Arab Literature (in English) brought my attention to this study of translation:
The big study that resulted from a number of translation reports — into and out of Arabic, Turkish, and Hebrew — is now available on the Anna Lindh Foundation’s website: “A Mapping of Translation in the Euro-Mediterranean Region.”
Anna Lindh folks note in the release: “The study takes into account the entire chain of translation: writers, translators, publishers, booksellers, libraries, translation programmes, media, and covers literary translation in its broadest sense, including part of the translation of human and social sciences, as well as theatre and children’s literature.”
I have only given it a first skim, but there is much to chew over and much that was expected. It is certain that translation both out of and into Arabic, for instance, is on the uptick, for different reasons. Into Arabic, the range of private-sector operations doing translation has increased: “It is incontestable that translation into Arabic has been growing in the last decade in all domains.” Out of Arabic, well, you know.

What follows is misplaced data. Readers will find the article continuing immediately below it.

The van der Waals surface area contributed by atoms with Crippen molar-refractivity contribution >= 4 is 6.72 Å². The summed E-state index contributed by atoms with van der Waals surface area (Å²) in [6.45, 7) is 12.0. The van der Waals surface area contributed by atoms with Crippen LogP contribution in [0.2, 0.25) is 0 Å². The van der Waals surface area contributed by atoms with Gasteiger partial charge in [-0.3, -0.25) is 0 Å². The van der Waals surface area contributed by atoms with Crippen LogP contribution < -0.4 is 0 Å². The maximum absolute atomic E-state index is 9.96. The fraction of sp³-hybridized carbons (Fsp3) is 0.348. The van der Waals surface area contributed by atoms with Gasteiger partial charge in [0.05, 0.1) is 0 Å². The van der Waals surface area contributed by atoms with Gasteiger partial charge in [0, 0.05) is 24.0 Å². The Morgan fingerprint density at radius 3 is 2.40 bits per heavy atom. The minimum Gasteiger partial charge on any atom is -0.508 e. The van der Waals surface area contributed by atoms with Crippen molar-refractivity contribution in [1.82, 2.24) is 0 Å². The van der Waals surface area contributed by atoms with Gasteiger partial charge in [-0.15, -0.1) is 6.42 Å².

What’s being translated?
Translator-scholar Richard Jacquemond made an interesting point about translations into Arabic, and that is that “non-fiction (…) dominates more and more, that is to say, not only what bibliographies classify and a variety of human and social sciences, but also what in French is called the ‘livre pratique’ or in English ‘self help books’.”
This is not true in the reverse, where it is literature and religion that dominate translation out of Arabic. (Unfortunately, there are no statistics for English, as only data on literary works was gathered.)
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